The Gospels are formally anonymous in the same way nearly every book on your bookshelf is: the author is not identified in the body of the text.
So my copies of the Harry Potter books are anonymous in the same way the Gospels are--nothing in the body of the text tells me that JK Rowling is the author. However, this does not mean I don't know who the author is or that the work was originally published without attribution.
- In a modern work, we typically know who the author is based on the cover or attribution in the introductory pages
- On an ancient scroll (which had no pages nor a book cover) the author would generally be identified in a tag attached to the scroll, and may also be named in the superscript or subscript of the work (these were notations at the top or the bottom of the scroll, respectively). The tag was essential for filing documents; without a way to identify a scroll from the outside, one would have to laboriously open every scroll to find what one was looking for
An example from the same era of history
Formally anonymous works such as these were not uncommon in the past and they are not uncommon in the present. A comparable, historical example would be the Annals of Tacitus. Tacitus doesn't identify himself in the work, and although there are some contextual clues, the earliest surviving statement we have definitively identifying Cornelius Tacitus as the author comes from Tertullian, almost a century later (so our source for who wrote of the Annals of Tacitus is about as close to the time of writing as is our attribution of the Gospel of John).
Tacitus & the Gospel authors were writing histories about other people, not themselves, and it is not surprising that they elected not to identify themselves by name. Although there is debate about what ancient Greco-Roman genre best describes the format of the Gospels, they are clearly documents about Jesus, not about Matthew, Mark, Luke, and John.
What were the original titles
The original title of Matthew appears to be Matthew 1:1
The book of the generation of Jesus Christ, the son of David, the son of Abraham.
The original title of Mark appears to be Mark 1:1
The beginning of the gospel of Jesus Christ, the Son of God
Luke's work comes with a formal dedication & preface (see Luke 1:1-4). The patron (Theophilus) would have known who wrote the treatise and would have catalogued it in his library with the author's name.
John's Gospel opens with conscious echoes of the book of Genesis, but the text itself does not allow us to infer what the title might have been.
Whichever Gospel was written first would not have been called The Gospel According to X, because "Gospel" as a genre of literature didn't exist yet. It would be several generations before the early Christians settled on an agreed title for this genre ("Gospel") and firmly delimited what was covered by the genre.
Early methods for referring to the texts about Jesus' ministry appear to include:
- Logia (Papias)
- Gospel (Didache)
- Memoirs (Justin)
By the time of Irenaeus (writing circa AD 180), "Gospel" had emerged as the preferred name to use.
However, once a second Gospel was in circulation, it would have been necessary to distinguish between them. Some early manuscript titles state "According to X", while others state "Gospel According to X", suggesting that the word "Gospel" itself was not part of the original title, but "According to X" would have been an effective way to disambiguate amongst the accounts of Jesus' ministry as soon as there was more than one.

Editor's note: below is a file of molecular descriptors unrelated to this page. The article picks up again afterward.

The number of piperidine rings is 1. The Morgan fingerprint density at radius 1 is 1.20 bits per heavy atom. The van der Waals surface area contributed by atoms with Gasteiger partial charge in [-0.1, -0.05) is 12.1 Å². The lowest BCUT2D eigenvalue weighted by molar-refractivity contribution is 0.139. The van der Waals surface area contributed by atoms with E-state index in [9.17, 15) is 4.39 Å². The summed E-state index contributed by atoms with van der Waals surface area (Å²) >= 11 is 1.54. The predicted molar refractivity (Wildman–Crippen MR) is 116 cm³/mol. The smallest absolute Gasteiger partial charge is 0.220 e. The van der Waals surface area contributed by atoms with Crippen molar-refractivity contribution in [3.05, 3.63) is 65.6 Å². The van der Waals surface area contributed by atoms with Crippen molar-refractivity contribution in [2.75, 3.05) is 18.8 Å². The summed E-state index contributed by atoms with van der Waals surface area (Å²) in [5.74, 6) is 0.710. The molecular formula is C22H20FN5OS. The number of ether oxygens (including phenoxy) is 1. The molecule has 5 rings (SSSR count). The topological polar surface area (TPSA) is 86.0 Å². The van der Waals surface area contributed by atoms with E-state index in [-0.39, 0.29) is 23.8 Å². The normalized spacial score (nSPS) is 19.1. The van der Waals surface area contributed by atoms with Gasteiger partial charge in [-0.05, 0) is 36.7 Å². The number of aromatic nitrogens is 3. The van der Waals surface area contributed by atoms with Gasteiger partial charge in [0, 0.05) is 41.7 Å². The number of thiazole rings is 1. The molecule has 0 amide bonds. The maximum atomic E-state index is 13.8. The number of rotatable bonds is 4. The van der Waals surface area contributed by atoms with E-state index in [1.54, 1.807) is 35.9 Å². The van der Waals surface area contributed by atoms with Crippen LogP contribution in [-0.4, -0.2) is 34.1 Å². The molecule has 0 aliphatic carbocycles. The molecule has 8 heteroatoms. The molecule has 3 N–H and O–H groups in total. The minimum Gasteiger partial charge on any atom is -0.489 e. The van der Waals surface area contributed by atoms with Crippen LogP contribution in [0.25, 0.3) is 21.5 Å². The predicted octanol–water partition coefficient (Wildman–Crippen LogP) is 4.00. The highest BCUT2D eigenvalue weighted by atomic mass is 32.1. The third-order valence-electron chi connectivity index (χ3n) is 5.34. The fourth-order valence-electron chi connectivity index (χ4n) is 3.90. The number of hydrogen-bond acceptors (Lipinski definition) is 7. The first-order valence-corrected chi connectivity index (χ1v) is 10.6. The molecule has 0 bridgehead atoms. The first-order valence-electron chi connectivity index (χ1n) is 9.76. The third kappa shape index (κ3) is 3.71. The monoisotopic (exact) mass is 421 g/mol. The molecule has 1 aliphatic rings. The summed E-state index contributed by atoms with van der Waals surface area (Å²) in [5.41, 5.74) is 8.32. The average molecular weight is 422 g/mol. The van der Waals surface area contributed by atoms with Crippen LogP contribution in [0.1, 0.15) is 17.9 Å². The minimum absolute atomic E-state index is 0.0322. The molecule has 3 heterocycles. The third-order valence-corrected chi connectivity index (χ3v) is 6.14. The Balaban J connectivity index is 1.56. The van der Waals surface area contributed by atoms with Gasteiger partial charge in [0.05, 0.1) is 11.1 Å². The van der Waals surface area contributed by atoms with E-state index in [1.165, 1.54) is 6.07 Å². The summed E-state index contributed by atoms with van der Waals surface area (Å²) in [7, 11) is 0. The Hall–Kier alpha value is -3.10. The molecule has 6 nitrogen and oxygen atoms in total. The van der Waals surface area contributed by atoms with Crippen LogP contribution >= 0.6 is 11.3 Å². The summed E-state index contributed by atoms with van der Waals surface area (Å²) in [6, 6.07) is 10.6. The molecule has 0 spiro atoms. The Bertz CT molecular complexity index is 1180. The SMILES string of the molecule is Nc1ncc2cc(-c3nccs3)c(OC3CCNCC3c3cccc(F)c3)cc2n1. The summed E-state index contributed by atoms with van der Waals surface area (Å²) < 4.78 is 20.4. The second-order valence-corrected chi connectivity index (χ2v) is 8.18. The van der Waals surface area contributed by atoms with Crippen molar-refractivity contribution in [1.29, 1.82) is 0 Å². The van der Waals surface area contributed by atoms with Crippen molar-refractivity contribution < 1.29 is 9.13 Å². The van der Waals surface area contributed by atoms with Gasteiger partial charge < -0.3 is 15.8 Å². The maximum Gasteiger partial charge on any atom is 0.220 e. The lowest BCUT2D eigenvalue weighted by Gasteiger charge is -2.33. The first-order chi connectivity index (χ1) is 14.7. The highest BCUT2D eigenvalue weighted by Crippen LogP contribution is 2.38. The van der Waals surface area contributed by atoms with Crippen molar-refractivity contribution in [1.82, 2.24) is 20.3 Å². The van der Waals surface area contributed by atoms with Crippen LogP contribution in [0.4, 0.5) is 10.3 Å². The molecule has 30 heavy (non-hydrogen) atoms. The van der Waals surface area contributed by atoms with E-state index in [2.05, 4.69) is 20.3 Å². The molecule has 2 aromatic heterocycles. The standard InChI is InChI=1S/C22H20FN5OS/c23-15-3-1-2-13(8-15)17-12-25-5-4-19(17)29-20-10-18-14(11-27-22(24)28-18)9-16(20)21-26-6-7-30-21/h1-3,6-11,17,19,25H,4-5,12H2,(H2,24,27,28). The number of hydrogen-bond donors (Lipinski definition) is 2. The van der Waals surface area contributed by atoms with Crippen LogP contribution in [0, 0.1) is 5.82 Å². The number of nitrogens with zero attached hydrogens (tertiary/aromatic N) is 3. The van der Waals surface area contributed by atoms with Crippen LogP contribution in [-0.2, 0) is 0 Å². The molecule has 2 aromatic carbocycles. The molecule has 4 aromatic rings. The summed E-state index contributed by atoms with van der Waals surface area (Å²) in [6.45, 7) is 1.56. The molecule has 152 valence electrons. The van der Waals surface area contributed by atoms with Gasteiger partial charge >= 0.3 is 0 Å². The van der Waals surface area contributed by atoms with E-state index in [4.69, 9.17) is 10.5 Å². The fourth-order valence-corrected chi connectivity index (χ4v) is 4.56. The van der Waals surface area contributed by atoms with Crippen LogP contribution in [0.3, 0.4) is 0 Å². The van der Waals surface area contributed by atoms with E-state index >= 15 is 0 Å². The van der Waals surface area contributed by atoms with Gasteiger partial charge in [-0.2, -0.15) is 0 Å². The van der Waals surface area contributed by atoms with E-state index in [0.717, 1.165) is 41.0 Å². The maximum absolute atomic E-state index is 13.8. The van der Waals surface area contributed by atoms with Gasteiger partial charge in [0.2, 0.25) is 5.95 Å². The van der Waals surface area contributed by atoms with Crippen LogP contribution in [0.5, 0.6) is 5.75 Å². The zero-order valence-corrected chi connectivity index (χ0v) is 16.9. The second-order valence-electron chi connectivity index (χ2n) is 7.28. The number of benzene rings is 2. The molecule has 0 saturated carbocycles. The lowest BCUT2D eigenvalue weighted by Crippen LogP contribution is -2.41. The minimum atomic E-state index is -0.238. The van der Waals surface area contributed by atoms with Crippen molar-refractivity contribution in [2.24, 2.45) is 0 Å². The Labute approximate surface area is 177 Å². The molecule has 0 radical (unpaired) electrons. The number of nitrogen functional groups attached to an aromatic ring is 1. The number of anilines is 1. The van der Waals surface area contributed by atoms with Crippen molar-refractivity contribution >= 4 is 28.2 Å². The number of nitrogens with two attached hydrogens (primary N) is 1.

No surviving, intact manuscript lacks an "According to X" title, and the custom is remarkably uniform, suggesting that this style of title is very, very early (and possibly even original in the case of the Gospel of John, generally held to have been the last of the 4 written). It appears, then, that once Christians settled on calling these documents "Gospels", many manuscripts started including "Gospel" in front of "According to X" in their titles.
Was it a normal thing for writers during that time so write a title such as ‘X historical piece according to ___’ - some writers did this (Josephus used a similar introduction), but it was not uniformly done.
The Gospel writers were writing about Jesus, not about themselves. They chose to be self-effacing rather than self-aggrandizing, and did not draw much attention to themselves. This is not surprising considering how important they considered Jesus to be.
Although the Gospels are formally anonymous, this is a trivial statement -- so are millions of other texts whose authors are known. The original recipients of the documents would have known who wrote them, and would had to have catalogued the scrolls.
The question, then, for apologetics is not whether the earliest Christians knew who wrote the Gospels--they did know. The question is whether Christianity forgot who wrote the Gospels. For a more detailed discussion on this topic, including a deductive argument that Matthew really did write Matthew, see my video: Who Wrote Matthew?
1 The link above is part of a series going in-depth on the authorship of the Gospels. It addresses a number of related matters, and rebuts the conspiracy theory that Irenaeus of Lyons (or a colleague of his) was responsible for assigning names to the Gospels.
2 A potent evidence for accuracy in attribution--that the Gospels really were written by Matthew, Mark, Luke, and John--is that 100% of the manuscripts agree who the author is. Had authorship been in doubt, we would expect competing traditions to have emerged (such as occurred with Hebrews & 2 Peter), requiring debates among Christian scholars as to which attribution was correct. There is no record of any such doubt, debate, or dispute. At no point in early Christian history is there evidence of any doubt whatsoever--by Christians or their critics--regarding the authorship of Matthew, Mark, or Luke (there was a minor debate regarding John).